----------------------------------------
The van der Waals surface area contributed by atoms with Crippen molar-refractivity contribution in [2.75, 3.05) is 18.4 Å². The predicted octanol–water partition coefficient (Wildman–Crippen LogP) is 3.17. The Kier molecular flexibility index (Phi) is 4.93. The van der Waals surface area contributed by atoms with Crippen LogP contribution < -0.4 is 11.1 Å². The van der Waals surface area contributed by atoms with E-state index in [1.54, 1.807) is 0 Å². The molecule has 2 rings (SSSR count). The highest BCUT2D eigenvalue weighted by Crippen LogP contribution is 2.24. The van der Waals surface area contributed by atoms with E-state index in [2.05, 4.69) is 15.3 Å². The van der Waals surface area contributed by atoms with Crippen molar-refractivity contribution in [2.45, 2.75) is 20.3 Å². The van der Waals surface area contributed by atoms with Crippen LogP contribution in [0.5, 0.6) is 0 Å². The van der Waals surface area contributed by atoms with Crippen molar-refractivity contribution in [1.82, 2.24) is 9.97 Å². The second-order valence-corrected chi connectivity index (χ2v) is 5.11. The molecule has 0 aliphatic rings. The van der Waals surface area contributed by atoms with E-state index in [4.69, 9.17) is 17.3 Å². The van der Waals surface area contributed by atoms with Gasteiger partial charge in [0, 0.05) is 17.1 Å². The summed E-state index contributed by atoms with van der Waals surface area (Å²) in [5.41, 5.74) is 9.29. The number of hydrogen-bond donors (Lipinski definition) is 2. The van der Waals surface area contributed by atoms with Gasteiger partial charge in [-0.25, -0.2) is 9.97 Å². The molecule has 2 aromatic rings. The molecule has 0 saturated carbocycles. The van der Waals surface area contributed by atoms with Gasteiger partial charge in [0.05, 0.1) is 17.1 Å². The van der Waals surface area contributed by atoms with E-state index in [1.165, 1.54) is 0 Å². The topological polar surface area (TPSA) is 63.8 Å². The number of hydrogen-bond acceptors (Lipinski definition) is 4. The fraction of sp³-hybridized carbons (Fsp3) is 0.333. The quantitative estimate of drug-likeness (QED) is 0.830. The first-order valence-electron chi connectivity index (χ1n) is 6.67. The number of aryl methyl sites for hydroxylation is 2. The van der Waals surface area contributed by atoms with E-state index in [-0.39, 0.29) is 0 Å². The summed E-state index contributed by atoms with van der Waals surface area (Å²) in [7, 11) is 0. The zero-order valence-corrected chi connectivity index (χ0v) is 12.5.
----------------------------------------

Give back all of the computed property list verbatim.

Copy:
The van der Waals surface area contributed by atoms with Crippen molar-refractivity contribution in [2.75, 3.05) is 18.4 Å². The predicted octanol–water partition coefficient (Wildman–Crippen LogP) is 3.17. The Kier molecular flexibility index (Phi) is 4.93. The van der Waals surface area contributed by atoms with Crippen LogP contribution < -0.4 is 11.1 Å². The van der Waals surface area contributed by atoms with E-state index in [1.54, 1.807) is 0 Å². The molecule has 2 rings (SSSR count). The highest BCUT2D eigenvalue weighted by Crippen LogP contribution is 2.24. The van der Waals surface area contributed by atoms with E-state index in [2.05, 4.69) is 15.3 Å². The van der Waals surface area contributed by atoms with Crippen molar-refractivity contribution in [2.45, 2.75) is 20.3 Å². The van der Waals surface area contributed by atoms with Crippen LogP contribution in [0.5, 0.6) is 0 Å². The van der Waals surface area contributed by atoms with Crippen molar-refractivity contribution in [1.82, 2.24) is 9.97 Å². The second-order valence-corrected chi connectivity index (χ2v) is 5.11. The molecule has 0 aliphatic rings. The van der Waals surface area contributed by atoms with E-state index in [4.69, 9.17) is 17.3 Å². The van der Waals surface area contributed by atoms with Gasteiger partial charge in [0, 0.05) is 17.1 Å². The summed E-state index contributed by atoms with van der Waals surface area (Å²) in [5.41, 5.74) is 9.29. The number of hydrogen-bond donors (Lipinski definition) is 2. The van der Waals surface area contributed by atoms with Gasteiger partial charge in [-0.25, -0.2) is 9.97 Å². The molecule has 2 aromatic rings. The molecule has 0 saturated carbocycles. The van der Waals surface area contributed by atoms with Gasteiger partial charge in [0.05, 0.1) is 17.1 Å². The van der Waals surface area contributed by atoms with E-state index in [1.165, 1.54) is 0 Å². The topological polar surface area (TPSA) is 63.8 Å². The number of hydrogen-bond acceptors (Lipinski definition) is 4. The fraction of sp³-hybridized carbons (Fsp3) is 0.333. The quantitative estimate of drug-likeness (QED) is 0.830. The first-order valence-electron chi connectivity index (χ1n) is 6.67. The number of aryl methyl sites for hydroxylation is 2. The van der Waals surface area contributed by atoms with E-state index in [-0.39, 0.29) is 0 Å². The summed E-state index contributed by atoms with van der Waals surface area (Å²) in [7, 11) is 0. The zero-order valence-corrected chi connectivity index (χ0v) is 12.5.